Depolarization-stimulated cholecystokinin secretion is mediated by L-type calcium channels in STC-1 cells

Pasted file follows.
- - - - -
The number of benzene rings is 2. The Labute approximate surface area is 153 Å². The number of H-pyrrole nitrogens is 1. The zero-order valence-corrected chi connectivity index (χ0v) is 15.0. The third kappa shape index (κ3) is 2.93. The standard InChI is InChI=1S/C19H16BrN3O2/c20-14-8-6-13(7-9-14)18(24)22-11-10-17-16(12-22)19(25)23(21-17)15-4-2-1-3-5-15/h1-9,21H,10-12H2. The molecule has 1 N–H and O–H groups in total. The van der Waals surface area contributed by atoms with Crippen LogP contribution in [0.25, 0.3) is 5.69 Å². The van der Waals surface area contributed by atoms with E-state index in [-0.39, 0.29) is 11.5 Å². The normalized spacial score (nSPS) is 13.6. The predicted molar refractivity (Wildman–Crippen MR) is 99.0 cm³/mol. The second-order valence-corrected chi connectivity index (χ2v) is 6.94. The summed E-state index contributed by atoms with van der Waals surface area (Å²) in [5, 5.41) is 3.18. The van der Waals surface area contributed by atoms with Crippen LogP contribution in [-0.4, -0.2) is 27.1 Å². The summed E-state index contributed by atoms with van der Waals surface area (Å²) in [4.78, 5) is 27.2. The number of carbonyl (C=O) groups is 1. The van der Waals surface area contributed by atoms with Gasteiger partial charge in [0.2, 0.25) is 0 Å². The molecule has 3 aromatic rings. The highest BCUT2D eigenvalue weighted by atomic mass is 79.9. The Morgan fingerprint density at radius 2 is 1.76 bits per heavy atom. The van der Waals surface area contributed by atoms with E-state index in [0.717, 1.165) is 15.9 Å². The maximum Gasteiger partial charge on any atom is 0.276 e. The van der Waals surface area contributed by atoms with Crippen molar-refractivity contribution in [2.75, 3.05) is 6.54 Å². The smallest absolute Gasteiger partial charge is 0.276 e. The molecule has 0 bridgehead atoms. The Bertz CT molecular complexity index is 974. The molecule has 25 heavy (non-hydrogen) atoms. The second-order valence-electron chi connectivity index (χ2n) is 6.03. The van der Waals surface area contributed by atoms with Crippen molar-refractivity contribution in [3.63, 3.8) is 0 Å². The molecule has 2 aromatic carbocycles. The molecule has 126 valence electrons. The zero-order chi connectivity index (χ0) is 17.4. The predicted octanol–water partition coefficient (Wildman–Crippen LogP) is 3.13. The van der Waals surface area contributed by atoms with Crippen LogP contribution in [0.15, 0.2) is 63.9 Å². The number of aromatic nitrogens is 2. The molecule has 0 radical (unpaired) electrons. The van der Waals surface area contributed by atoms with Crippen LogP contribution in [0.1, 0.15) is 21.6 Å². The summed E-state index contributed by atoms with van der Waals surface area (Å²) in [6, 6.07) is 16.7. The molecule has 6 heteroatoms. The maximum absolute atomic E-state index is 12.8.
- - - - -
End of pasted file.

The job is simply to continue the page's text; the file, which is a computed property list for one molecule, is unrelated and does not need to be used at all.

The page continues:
To examine the role of calcium channels in depolarization-activated cholecystokinin (CCK) release, studies were performed in an intestinal CCK-secreting cell line, STC-1. Blockade of potassium channels with barium chloride (5 mM) increased the release of CCK by 374.6 +/- 46.6% of control levels. Barium-induced secretion was inhibited by the L-type calcium-channel blocker, nicardipine. Nicardipine (10(-9)-10(-5) M) produced a dose-dependent inhibition in barium-stimulated secretion with a half-maximal inhibition (IC50) value of 0.1 mu M. A second L-type calcium-channel blocker, diltiazem (10(-9)-10(-4) M), also inhibited barium-induced CCK secretion with an IC50 value of 5.1 mu M. By contrast, the T-type calcium-channel blocker, nickel chloride (10(-7)-10(-3) M), failed to significantly inhibit barium-induced CCK secretion. To further evaluate a role for L-type calcium channels in the secretion of CCK, the effects of the L-type calcium channel opener, BAY K 8644, were examined. BAY K 8644 (10(-8)-10(-4) M) produced a dose-dependent stimulation in CCK release with a mean effective concentration value of 0.2 mu M Recordings of single-channel currents from inside-out membrane patches showed activation of calcium channels by BAY K 8644 (1 mu M), with a primary channel conductance of 26.0 +/- 1.2 pS. It is concluded that inhibition of potassium channel activity depolarizes the plasma membrane, thereby activating L-type, but not T-type, calcium channels. The corresponding influx of calcium serves to trigger secretion of CCK.